-> Competencies -> Material science -> Sandwich structures
A sandwich-structured composite is a special class of composite materials that is fabricated by attaching two thin but stiff facesheets to a lightweight but thick core. The core material is normally low strength material, but its higher thickness provides the sandwich composite with high bending stiffness with overall low density. Open- and closed-cell-structured foams like polyvinylchloride, polyurethane, polyethylene or polystyrene foams, balsa wood, syntactic foams, metal foams and honeycombs are commonly used core materials. The selection of the optimal sandwich structure is usually based on the different conditions associated with load-bearing capacity, production, and component design. Lightweight and stiff sandwich panels are a vital element of many modern aircraft and spacecraft designs. Reinforcing and edge finishing of such panels can be costly and time consuming, but it is essential.
Honeyomb Sandwich structures
The honeycomb sandwich construction is one of the most valued structural engineering innovations developed by the composites industry. Sometimes, the honeycomb structure is filled with other foams for added strength. Although they are light and stiff, honeycomb sandwich structures need local reinforcement in load-bearing areas or in fixation spots like inserts. Naturally, open sandwich edges need reinforcement and protection as well to prevent from impact damages and moisture ingress.Used extensively in aerospace and many other industries, the honeycomb sandwich provides the following key benefits over conventional materials:
- Very low weight
- High stiffness
- Production cost savings
Admatis has experience in fabricating honeycomb sandwich structures. The honeycomb core and the facesheet raw material are
also aluminium alloy.
Aluminium foam sandwich structures
Aluminium foam sandwich (AFS) is a sandwich panel product which is made of two metallic dense face sheets and a metal foam core made of an aluminium alloy. AFS is an engineering structural material owing to its stiffness-to-mass ratio and energy absorption capacity ideal for application such as the shell of a high-speed train or debree protection structure of spacecrafts. In terms of the bonding between facesheets and foam core the processing of AFS is categorised into two ways - ex-situ and in-situ bonding.
Ex-situ bonded AFS
Ex-situ bonding is achieved by gluing face sheets with an aluminium foam by adhesive bonding, brazing or diffusion bonding. Foams used in this method are either closed-cell or open-cell. When a closed-cell foam is used then it is produced from aluminium alloys either by liquid metal route or by powder metallurgy route. Open-cell foam core is made of aluminium and other metals as well. Face sheets are chosen from a variety of aluminium alloy, and other metals such as steel.
In-situ bonded AFS
For in-situ bonded face sheets the core is closed-cell foam. The goal of in-situ bonding is to create a metallic bonding between the foam core and face sheets. This is achieved in three ways. A foamable precursor is expanded between two face sheets. When the liquid foam comes in contact with the solid face sheets a metallic bond is established. This is difficult to realize as the oxidation of both aluminium face sheets and foam prevent forming a sound bonding. Another strategy is to rapidly solidify the surface of a foamable molten metal before it can foam into to a dense skin while the interior of the metal evolves to a foam structure. The third way to achieve in-situ bonding consists of compaction of metal powders together with face sheets. This sandwich-compact assembly goes through several rolling steps to attain desired precursor and face sheet thickness. After which this three-layer composite is heated to transform the core layer into foam.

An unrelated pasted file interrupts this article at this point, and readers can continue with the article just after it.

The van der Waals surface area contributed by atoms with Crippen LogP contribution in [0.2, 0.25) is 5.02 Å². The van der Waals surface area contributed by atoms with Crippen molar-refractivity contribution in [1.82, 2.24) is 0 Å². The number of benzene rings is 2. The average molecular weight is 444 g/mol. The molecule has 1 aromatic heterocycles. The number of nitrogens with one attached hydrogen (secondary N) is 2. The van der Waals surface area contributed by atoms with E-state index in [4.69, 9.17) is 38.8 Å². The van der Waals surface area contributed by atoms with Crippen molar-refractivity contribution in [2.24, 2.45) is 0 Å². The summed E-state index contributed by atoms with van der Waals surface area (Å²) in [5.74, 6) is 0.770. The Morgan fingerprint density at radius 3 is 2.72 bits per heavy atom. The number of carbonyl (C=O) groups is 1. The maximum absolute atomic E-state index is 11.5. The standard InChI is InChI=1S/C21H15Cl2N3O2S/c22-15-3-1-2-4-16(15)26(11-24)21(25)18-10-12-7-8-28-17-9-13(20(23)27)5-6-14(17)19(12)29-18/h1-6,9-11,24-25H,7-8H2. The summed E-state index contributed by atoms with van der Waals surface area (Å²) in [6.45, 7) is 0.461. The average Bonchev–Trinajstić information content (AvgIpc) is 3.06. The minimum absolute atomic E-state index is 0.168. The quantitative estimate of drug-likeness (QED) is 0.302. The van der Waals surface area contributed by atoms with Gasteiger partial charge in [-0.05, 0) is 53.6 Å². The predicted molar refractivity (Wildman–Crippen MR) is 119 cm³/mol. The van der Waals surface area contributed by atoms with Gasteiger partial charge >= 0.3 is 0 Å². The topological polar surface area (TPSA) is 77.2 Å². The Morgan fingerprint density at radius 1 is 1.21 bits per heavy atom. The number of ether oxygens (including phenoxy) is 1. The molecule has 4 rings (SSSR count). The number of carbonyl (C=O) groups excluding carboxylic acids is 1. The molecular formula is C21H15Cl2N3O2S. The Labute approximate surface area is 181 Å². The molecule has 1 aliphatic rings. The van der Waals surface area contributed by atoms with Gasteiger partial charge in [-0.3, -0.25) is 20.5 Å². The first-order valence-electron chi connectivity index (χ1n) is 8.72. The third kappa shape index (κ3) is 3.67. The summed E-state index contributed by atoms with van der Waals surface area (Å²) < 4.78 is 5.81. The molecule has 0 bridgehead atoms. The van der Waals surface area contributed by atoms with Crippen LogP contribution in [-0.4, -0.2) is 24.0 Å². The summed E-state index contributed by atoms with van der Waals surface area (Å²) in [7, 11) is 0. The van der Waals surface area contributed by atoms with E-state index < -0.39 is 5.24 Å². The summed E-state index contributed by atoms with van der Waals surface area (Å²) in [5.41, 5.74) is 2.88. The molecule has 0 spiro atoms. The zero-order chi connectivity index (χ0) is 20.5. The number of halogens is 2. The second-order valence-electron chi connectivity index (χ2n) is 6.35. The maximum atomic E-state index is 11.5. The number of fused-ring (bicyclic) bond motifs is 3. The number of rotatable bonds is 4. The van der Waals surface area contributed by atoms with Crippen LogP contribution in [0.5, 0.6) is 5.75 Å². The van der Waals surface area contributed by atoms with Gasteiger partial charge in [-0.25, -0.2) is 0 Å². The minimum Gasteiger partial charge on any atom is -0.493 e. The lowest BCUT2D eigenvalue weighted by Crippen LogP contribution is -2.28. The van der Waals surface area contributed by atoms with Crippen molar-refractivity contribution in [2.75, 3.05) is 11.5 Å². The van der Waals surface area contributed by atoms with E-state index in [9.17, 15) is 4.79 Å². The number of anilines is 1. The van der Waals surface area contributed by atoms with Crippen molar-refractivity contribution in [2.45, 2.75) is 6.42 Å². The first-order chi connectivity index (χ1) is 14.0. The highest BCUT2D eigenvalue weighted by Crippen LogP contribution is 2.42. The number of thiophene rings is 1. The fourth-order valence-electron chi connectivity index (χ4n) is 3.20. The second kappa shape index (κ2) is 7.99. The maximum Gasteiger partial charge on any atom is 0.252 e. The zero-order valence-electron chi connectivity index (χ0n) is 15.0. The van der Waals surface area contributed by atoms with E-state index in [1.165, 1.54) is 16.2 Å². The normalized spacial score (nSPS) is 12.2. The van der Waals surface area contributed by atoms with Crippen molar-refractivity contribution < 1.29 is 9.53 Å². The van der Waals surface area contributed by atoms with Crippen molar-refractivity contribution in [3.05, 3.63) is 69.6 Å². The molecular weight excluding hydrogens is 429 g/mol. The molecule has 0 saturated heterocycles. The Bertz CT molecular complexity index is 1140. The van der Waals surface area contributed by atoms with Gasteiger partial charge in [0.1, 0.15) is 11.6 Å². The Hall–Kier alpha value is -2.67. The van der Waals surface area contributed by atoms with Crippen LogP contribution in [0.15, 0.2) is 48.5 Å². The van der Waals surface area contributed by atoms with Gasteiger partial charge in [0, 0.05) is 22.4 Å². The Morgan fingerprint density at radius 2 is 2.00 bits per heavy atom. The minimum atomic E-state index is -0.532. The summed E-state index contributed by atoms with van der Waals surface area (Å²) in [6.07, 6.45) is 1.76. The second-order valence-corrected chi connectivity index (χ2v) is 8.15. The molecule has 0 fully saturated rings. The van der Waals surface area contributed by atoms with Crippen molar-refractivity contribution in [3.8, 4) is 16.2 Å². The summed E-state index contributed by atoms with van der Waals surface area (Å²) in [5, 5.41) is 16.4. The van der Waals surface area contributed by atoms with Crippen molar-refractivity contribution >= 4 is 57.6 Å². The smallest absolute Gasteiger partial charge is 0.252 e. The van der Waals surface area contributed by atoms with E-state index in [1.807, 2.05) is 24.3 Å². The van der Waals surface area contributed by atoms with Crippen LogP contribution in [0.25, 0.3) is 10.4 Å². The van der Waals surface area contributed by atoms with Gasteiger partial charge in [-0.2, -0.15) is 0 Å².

Admatis has experience in fabricating metal foam sandwich panels with ex-situ bonded AFS.
ROHACELL foam sandwich panels
ROHACELL is a closed-cell rigid foam based on polymethacrylimide (PMI) chemistry, which does not contain any CFC's developed. The aerospace industry has long made use of as a lightweight, structural core material like Rohacell that also reduces the cost of sandwich materials because of its process reliability. As an example, helicopter rotor blades are increasingly produced from Rohacell sandwich composite materials.
Admatis using Rohacell foam to fabricating sandwich panels.
Sandwich panel inserts
Inserts are commonly used to transfer loads to sandwich composite structures. Local stress concentrations due to inserts are known to cause structural failure, and experimental pull-out tests show that the failure load can vary by 20% between batches of sandwich panels. Various configurations of inserts are employed to join panels together and to attach external objects. The insert can be attached by an adhesive potting compound to a panel consisting of two facesheets and a honeycomb or foam core. Structutral type inserts offer maximum shear and column strength by gripping and supporting the face sheets from within the core area of the sandwich panel. These inserts are available in threaded and non-threaded, through or blind, locking or non locking.
Admatis has experience in designing, manufacturing, and testing sandwich panels.
- Composite sandwich panels (with panel inserts) were manufactured from aluminium honeycomb, aluminium foam and rohacell foam,
- Composite Telescope baffles were developed and manufactured from aluminium honeycomb and rohacell foam.
Sandwich panel test samples (left), panel inserts (lower left), vibration test sandwich panels
(middle) and composite telescope baffles (right) developed by Admatis